Seems like it would take up more space than that. And, yes, my storage system sucks...rubber banded in cardboard boxes. The last couple years are at least bunched by shoot, but before that they seem to be all shuffled up. I would love to find some kind of indexing system to organize and store them, but Polaroids are an odd size and I haven't really spotted anything. And I have waaay too many to put in traditional binders. Someday I hope to find some kind of old card catalog type thing from a library for organizing them. Anyway, so how I shoot really comes from doing it a LOT. And that certainly doesn't mean that I am a great photographer or still don't have much to learn, but I mostly have the process down...future improvement is more aesthetic in nature, I hope. So, basically, this post will just be tips to help you with your Polaroid pack film cameras and shooting with them.
The very first thing I can recommend is to very rarely close your folding cameras. The only time I close my cameras is for air travel...they always remain open otherwise.
This is because closing and extending the bellows leads to light leaks. If you have good bellows on your camera, it's easier to take care of it than replace or fix it. In fact, replacing the bellows is such a hassle that it is easier to replace most of the camera, or just buy a new camera if it is a cheaper model. So it's easier to just keep the cameras open and dust them off every so often. Protecting the lens isn't really an issue when the camera isn't in a bag or something. This doesn't apply at all if you use a hard case camera, like the Big Swinger 3000 or Colorpack III, of course. though I suggest keeping your plastic cameras out of the sun for storage, as they tend to become brittle and shatter with age. If you do have leaks in your bellows, they will almost always be along the folding edges, specifically the points. All of that opening and closing causes these points to become weak and thin, and little pinpoint holes form.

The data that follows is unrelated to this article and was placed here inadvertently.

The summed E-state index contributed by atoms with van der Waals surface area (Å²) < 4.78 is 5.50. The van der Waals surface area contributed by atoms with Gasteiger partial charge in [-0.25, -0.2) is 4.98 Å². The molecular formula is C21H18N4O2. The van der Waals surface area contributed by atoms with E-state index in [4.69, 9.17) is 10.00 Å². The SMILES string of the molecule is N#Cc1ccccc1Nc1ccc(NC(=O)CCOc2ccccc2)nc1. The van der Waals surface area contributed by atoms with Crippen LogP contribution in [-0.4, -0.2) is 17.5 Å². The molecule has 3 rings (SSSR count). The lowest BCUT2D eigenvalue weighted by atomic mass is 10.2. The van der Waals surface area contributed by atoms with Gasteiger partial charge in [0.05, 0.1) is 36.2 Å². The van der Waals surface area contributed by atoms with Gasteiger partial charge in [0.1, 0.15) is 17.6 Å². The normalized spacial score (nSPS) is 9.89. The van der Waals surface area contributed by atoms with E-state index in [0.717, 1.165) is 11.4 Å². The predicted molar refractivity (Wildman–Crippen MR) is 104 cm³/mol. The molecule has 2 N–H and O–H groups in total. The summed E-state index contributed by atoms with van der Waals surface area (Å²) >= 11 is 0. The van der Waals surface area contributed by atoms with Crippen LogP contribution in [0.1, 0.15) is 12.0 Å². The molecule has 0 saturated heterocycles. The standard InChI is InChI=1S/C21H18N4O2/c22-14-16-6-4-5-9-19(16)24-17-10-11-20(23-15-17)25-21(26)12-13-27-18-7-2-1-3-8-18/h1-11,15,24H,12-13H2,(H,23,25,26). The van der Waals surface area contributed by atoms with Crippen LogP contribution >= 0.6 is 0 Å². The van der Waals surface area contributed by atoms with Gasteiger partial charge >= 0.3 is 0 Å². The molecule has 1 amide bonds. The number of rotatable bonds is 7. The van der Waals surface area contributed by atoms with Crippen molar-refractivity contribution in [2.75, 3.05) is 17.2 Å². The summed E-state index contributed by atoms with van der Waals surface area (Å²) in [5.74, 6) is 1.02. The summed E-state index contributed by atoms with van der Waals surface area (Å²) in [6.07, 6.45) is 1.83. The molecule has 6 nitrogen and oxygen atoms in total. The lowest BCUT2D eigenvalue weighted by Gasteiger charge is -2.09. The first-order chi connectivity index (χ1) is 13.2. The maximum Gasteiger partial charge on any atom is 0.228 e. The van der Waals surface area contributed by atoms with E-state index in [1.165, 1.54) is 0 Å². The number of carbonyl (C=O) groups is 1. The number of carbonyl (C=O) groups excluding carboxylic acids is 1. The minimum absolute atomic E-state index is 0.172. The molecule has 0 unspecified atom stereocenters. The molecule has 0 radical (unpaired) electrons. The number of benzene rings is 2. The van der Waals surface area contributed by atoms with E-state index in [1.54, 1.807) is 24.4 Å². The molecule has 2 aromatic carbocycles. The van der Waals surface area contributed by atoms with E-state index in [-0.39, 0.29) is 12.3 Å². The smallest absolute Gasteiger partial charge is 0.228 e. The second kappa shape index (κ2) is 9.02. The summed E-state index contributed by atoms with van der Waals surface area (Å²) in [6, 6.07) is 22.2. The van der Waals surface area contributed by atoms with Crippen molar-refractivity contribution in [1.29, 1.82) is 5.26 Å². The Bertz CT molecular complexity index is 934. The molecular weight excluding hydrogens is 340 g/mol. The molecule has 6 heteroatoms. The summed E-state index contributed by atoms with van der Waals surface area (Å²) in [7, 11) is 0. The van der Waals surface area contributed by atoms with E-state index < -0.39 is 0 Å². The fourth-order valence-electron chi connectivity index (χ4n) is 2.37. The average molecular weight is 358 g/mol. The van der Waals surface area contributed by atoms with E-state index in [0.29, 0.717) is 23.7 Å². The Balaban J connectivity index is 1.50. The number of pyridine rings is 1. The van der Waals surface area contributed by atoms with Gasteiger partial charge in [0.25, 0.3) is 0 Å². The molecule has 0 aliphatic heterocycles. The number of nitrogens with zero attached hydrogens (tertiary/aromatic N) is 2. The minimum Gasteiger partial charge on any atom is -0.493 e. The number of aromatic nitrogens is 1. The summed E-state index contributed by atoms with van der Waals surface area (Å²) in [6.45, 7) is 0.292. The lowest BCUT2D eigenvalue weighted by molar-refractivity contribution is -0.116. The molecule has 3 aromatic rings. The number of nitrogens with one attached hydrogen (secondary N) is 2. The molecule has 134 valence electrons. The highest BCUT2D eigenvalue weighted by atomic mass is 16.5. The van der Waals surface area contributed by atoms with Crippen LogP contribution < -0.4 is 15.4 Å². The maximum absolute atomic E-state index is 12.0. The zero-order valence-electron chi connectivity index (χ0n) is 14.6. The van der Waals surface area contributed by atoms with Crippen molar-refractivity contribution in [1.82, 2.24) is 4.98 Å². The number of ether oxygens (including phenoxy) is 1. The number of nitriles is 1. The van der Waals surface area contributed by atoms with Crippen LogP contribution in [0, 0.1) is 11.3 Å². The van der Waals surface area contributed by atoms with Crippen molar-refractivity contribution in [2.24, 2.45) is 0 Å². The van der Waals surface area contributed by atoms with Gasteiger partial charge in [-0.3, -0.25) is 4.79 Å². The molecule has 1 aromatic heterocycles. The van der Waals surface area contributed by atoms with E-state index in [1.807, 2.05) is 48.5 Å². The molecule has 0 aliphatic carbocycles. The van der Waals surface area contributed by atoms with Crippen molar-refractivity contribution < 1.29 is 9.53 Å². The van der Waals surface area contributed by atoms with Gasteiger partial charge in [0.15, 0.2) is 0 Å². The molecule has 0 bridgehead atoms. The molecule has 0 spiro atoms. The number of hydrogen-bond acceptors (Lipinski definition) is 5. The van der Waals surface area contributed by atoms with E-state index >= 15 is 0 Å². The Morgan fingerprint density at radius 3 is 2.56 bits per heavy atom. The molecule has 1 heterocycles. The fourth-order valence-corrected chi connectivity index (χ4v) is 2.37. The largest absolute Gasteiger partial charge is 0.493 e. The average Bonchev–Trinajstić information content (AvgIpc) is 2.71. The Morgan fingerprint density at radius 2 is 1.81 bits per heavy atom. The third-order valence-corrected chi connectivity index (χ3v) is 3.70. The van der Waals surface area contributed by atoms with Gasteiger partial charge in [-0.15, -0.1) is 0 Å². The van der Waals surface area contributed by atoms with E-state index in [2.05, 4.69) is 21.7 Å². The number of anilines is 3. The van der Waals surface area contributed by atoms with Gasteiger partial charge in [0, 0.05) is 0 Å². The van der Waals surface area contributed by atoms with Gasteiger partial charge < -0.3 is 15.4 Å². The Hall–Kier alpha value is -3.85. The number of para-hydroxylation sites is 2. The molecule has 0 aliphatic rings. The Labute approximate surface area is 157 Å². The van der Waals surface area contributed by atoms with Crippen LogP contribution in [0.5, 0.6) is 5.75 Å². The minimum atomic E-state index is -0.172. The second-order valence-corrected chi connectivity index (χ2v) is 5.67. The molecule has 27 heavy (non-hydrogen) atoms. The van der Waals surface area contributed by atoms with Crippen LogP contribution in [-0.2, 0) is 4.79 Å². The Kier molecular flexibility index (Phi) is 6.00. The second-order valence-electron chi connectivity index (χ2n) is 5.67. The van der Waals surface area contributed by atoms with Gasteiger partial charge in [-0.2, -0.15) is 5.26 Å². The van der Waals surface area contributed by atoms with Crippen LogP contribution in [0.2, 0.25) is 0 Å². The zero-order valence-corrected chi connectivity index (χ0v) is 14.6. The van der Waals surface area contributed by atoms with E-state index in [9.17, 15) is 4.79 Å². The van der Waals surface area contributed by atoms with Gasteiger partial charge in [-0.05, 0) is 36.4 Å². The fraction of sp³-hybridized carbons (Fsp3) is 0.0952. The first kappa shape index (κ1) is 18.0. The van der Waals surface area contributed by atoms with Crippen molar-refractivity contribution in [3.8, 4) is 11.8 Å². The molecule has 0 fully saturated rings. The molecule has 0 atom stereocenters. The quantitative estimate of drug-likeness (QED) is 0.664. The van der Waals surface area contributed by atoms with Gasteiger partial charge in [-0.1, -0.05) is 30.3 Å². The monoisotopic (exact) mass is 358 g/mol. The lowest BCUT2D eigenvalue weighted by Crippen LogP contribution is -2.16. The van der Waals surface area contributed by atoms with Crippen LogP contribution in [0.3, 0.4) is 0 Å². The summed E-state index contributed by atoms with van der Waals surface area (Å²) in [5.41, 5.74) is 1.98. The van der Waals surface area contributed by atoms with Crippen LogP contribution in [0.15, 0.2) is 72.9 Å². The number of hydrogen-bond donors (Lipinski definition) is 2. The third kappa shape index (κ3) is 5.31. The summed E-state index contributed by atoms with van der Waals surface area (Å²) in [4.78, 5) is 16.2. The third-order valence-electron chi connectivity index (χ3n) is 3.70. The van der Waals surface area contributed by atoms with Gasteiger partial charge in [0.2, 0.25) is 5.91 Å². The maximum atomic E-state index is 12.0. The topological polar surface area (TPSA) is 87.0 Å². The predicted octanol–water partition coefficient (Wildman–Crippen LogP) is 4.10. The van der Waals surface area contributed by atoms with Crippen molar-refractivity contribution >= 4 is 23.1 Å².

If you ever see anything that looks like this on your photos, you have leaks:
Checking for leaks is as simple as going into a darkroom and shining a flashlight inside the camera. You may have to move the flashlight around at different angles and even press against the bellows. They will show up as tiny pinpoints of light in the dark. They may looks small, but it doesn't take much to put streaks on your film.